This blog series is being written from my perspective as I am a Mentor Coordinator K-12 in a school district in Long Island, N.Y. I will share my experiences as my mission and vision are to continuously develop a Mentor Program that will build a strong foundation to support educators during their first years of teaching and for the rest of their educational journeys. Refer to the Mentor Program tabs,#LBLeads 2019-2020 and#LBLeads 2020-21 in my digital portfolio as a window into my experiences. My previous blog Mentorship Matters: 8 Tips for Developing a Strong Mentor Program-Series 1 will provide insight into how to develop a strong Mentor Program.

Limitless Possibilities

Educators have limitless possibilities for shaping and developing the mindsets, actions, and choices for many future generations over the course of their career timelines. They have unique opportunities to create experiences that empower learners to choose a lens that paves the way to purposeful pathways of happiness and success. Since education is in a constant state of transformation, it is critical that educators are provided with the essential tools and supports to navigate the changes, challenges, and systems they live in. These supports will help them develop agency, self-efficacy, instill the confidence to share their own strengths, and unleash the talents of every human being they will ever encounter on their journey. Educators also understand that  time is valuable and at times, difficult to balance. Every minute, every interaction, every moment in their days are precious. However, out of all the ways they can spend their time, mentoring has one of the highest returns on investment because they are shaping the next generation of leaders. 

Who is On the Bus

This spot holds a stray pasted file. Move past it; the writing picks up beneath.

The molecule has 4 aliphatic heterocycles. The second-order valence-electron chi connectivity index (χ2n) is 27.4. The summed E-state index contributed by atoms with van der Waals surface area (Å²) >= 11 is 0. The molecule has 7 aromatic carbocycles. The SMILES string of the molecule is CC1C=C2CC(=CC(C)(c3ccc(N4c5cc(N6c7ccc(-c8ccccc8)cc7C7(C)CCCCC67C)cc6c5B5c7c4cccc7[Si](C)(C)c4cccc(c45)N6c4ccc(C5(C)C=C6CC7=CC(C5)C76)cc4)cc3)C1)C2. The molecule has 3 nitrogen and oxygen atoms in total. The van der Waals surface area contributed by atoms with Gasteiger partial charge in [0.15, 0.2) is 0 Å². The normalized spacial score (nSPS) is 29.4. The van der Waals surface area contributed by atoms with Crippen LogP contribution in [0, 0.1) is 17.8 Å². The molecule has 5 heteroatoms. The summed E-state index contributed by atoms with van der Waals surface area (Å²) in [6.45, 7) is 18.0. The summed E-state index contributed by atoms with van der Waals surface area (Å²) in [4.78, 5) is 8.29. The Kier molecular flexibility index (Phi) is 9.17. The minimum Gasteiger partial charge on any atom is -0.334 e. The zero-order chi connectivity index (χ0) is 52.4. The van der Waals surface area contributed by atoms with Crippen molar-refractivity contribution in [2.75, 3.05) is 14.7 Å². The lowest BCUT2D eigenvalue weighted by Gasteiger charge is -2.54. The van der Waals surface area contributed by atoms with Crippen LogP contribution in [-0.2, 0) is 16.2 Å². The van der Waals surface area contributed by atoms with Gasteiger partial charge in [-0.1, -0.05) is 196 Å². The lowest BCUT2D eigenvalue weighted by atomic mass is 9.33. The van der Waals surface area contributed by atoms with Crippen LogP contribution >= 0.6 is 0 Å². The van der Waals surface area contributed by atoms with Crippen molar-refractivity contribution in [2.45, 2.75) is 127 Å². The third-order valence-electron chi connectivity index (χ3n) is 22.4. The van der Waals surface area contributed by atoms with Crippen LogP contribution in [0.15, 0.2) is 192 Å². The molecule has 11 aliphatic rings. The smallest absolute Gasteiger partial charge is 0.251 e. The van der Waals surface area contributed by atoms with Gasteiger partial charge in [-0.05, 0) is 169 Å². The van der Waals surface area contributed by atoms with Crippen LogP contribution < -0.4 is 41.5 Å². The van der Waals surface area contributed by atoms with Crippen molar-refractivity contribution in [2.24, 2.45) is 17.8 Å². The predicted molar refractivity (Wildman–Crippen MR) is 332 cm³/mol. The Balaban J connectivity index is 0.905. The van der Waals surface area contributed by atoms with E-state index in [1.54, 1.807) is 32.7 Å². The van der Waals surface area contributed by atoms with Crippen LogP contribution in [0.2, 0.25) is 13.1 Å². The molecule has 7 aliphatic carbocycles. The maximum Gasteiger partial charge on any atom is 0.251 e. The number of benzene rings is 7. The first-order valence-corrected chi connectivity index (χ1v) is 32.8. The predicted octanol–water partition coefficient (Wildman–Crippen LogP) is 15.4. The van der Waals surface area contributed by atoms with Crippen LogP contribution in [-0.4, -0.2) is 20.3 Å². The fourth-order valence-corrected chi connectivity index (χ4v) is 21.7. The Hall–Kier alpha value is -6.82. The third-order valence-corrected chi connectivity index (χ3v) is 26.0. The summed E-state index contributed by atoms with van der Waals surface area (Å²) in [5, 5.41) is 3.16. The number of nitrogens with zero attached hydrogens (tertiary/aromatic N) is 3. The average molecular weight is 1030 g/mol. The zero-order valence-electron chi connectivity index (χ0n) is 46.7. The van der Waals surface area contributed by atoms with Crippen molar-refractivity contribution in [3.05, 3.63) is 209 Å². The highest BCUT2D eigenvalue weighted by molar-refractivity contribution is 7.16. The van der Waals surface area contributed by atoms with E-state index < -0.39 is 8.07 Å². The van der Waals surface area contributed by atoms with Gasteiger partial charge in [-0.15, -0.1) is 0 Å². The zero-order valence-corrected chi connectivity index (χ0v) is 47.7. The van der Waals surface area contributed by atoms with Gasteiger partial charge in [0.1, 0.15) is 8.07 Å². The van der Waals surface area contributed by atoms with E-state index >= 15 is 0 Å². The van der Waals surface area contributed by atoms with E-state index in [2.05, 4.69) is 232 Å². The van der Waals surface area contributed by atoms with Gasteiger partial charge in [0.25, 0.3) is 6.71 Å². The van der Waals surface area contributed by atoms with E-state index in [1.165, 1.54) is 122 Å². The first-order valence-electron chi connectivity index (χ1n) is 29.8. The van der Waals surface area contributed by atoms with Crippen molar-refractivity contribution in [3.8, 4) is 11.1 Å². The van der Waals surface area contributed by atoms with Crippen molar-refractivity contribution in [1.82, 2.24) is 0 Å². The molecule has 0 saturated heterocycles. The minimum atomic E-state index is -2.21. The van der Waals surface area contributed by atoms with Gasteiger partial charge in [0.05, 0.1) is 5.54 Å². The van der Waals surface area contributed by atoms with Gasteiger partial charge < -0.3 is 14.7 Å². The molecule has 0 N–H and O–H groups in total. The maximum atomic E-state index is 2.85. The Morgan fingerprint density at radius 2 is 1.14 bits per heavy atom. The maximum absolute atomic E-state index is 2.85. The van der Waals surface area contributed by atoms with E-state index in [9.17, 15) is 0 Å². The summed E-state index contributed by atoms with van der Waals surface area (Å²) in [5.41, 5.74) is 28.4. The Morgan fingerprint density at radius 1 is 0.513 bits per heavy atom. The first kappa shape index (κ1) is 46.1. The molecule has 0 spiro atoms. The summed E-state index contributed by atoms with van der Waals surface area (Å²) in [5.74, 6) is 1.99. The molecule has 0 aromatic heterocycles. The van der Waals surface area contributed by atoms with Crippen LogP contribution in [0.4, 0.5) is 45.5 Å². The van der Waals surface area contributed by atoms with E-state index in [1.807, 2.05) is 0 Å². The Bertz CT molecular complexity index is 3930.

There is no magic wand for mentoring. The success of strong mentor/mentee relationships rests on the shoulders of WHO. WHO puts in the effort, WHO has sensibility, WHO has the dedication, WHO commits to the process. All of these things matter, but there is a little bit of strategy that goes along with this too. I mention strategy because it is vital to consider WHO will be the right people to guide and create strong foundations for new teachers that lead to long, meaningful, impactful careers. In Brené Brown’s Dare to Lead podcast, titled Brené with Jim Collins on Curiosity, Generosity, and the Hedgehog, Jim Collins discusses the importance of inviting people into your life who will open the doors to greatness. “Pick great people in your life. Those people are your mirror and will tell you if you’re doing ok.” The idea of viewing the people in your life as a mirror of yourself only magnifies the significance of WHO is selected to be placed in a position to mentor, inspire, and influence teachers during the induction process. In his book Good to Great, Collins reinforces this idea by discussing how getting people committed and aligned with a vision and direction will lead to avenues of great realizations, progress, and prosperity. Getting the “right people” on the bus because of “who” is on it rather than being concerned about “where” it is going, makes it easier to change your course. “For no matter what we achieve, if we don’t spend the vast majority of our time with people we love and respect, we cannot possibly have a great life. But if we spend the vast majority of our time with people we love and respect-people we really enjoy being on the bus with and who will never disappoint us-then we will almost certainly have a great life, no matter where the bus goes” (p. 62).